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GEN videos are informative, entertaining, and encompass all aspects of biotechnology.

Smoking Human Lung Small Airway on a Chip

Wyss Institute at Harvard University Founding Director Donald Ingber and Technology Development Fellow Kambez Benam explain how the integrated smoking device mimics normal cigarette smoke exposure and how it can impact research into the causes of COPD and into new biomarkers and therapeutics. 

  • DNA: Past to Present 2017

    National DNA Day is not only a celebration of the structure and sequence of the double-helix, but also the tireless commitment of researchers to understand the complexities of our genetic blueprint. As we revel in all things DNA, the GEN editorial staff has assembled a brief video timeline highlighting significant dates in DNA discovery.

  • SHERLOCK: Detecting Disease with CRISPR

    Dr. Feng Zhang and other researchers from the Broad Institute have developed a new tool to complement CRISPR technology. SHERLOCK (specific high-sensitivity enzymatic reporter unlocking) is a CRISPR enzyme that can be used to detect as little as a single molecule of target RNA or DNA. It has vast potential in molecular diagnostics.

  • Hunting Microbe Wields a “Gatling Gun” Harpoon

    Single-celled organisms have intricate microscopic weapons evolved for capturing prey, as this video from Science illustrates.

  • Immunology Wars: Monoclonal Antibodies

    Our immune systems are at war with cancer. This animation from the journal Nature reveals how monoclonal antibodies can act as valuable reinforcements to shore up our defenses–and help battle cancer.

  • Stop-Motion Microscopy

    A team of researchers recently released an open-source software program that allows microscopes to automatically track and record specimens over time. As shown in this Science movie, the team used their program to capture film of A. thaliana roots growing (both vertically and on a rotating plate) and the cells inside growing zebrafish embryos.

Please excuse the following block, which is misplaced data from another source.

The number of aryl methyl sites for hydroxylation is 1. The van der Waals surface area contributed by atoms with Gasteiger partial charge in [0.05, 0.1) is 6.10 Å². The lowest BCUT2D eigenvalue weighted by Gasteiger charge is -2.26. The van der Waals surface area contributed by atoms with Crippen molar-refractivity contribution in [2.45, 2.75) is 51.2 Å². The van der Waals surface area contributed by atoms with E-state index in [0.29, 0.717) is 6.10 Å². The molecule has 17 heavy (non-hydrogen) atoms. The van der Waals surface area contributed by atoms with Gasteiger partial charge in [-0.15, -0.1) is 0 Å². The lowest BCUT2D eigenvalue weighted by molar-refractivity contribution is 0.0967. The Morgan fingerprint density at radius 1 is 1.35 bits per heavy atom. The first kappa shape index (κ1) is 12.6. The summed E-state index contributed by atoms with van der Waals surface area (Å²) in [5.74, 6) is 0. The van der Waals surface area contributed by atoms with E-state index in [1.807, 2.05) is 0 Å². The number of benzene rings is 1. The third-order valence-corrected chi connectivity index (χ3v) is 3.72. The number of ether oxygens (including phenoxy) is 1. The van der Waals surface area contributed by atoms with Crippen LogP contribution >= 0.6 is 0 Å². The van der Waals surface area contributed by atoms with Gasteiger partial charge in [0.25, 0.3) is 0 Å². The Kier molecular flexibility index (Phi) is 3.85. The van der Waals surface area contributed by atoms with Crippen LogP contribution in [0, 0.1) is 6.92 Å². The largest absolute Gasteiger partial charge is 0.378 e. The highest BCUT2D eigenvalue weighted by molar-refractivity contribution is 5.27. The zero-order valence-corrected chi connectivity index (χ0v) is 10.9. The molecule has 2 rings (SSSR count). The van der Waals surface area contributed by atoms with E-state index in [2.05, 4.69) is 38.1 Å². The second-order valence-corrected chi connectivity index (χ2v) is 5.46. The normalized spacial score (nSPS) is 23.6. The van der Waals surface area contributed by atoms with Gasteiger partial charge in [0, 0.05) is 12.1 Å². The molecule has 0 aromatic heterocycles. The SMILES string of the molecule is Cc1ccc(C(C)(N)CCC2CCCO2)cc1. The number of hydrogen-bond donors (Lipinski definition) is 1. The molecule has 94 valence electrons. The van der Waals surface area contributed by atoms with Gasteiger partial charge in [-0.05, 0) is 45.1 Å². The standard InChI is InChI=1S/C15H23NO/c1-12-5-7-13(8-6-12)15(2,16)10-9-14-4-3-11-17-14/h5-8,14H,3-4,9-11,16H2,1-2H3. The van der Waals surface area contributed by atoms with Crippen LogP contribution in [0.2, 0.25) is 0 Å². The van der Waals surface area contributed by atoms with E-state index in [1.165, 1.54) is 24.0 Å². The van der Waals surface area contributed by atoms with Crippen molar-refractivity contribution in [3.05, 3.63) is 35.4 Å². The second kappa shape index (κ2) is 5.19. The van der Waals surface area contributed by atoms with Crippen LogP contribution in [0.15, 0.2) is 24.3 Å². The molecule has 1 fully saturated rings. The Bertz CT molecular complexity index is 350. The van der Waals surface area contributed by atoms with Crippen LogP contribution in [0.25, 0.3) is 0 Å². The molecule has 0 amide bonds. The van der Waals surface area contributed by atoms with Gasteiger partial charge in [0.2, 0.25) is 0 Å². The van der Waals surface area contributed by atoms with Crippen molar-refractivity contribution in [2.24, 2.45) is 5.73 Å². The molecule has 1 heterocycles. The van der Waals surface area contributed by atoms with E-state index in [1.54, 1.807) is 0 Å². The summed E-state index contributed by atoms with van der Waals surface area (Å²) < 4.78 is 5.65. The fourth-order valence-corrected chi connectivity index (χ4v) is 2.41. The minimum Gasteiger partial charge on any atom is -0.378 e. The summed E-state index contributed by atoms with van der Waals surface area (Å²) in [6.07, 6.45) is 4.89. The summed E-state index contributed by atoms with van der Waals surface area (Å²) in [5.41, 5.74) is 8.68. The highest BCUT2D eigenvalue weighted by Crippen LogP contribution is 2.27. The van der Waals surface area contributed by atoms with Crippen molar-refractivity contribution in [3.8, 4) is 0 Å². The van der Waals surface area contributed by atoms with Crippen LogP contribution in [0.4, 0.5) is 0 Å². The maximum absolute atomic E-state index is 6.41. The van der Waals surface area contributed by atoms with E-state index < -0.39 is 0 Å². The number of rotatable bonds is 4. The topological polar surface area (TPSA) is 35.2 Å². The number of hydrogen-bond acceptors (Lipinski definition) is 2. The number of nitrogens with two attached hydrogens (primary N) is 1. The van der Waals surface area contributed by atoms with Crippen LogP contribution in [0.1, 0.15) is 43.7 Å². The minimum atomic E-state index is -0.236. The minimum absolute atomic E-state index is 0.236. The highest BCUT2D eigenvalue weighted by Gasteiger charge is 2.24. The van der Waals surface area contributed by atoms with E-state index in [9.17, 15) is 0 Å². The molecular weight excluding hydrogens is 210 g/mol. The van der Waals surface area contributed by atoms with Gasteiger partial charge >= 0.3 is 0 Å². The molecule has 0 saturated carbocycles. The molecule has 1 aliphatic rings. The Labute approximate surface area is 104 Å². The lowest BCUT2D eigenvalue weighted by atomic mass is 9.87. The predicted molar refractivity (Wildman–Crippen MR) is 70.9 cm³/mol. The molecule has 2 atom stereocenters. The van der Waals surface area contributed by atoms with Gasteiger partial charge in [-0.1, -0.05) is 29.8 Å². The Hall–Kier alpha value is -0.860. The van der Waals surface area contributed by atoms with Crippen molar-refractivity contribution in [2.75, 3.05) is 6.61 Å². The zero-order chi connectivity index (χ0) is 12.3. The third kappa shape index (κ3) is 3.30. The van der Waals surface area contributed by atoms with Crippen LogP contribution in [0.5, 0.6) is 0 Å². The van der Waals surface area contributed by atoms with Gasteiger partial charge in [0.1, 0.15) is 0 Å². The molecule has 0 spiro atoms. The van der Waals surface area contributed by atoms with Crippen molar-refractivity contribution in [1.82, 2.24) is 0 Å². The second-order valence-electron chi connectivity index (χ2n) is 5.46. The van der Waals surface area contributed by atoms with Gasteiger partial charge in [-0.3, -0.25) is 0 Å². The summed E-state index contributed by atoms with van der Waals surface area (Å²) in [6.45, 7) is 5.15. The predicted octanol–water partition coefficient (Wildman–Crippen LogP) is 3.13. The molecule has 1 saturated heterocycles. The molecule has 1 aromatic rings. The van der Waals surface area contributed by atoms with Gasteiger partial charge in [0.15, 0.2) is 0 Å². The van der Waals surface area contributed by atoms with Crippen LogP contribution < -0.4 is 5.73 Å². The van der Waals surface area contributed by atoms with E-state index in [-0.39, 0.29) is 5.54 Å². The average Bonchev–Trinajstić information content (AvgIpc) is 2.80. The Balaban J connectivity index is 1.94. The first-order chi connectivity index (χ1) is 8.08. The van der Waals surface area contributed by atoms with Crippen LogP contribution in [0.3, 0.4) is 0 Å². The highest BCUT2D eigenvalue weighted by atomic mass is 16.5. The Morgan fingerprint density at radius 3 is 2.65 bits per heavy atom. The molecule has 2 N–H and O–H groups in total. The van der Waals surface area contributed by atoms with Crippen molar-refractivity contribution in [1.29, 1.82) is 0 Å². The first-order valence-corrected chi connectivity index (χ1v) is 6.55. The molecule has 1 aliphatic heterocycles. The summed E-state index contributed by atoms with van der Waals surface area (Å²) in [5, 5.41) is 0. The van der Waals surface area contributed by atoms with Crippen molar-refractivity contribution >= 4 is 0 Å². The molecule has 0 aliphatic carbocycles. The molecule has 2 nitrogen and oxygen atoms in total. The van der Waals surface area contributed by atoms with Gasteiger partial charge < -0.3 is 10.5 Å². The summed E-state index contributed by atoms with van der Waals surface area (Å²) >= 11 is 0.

• Women in Life Science

    Imaginative and pioneering women have always endeavored to push the boundaries of life science research to new heights, providing invaluable contributions that have reshaped our world. From Elizabeth Blackwell, the first female physician in the U.S.; to Rosalyn Yalow, Ph.D. the first female to win both the Lasker and Nobel prizes; to Emmanuelle Charpentier, Ph.D., and Jennifer Doudna, Ph.D, the scientists who laid the groundwork for the development of the CRISPR genome technology. In honor of Women’s History Month, the editors of GEN have assembled this short presentation highlighting some of the most prominent female scientific investigators to date.

  • How to Extract Your Own DNA Using Basic Kitchen Supplies

    Popular Science shows how extracting DNA from your cells is surprisingly simple and easy to do.

  • Brain Prints Reveal Children's Reading Difficulties

    The National Science Foundation shows how a new test uses brain's electrical activity to pinpoint reading challenges early, increasing chances for success in school. Children who have difficulty learning to read, in addition to being at risk for depression, also can suffer from increased rates of bullying and can experience poorer relationships with their parents and teachers, according to some child development researchers.

  • Could This Pollinating Drone Replace Butterflies and Bees?

    Remote-controlled drone can transfer pollen from one flower to another. 

  • Silver Ion-Coated Medical Devices Could Fight MRSA While Creating New Bone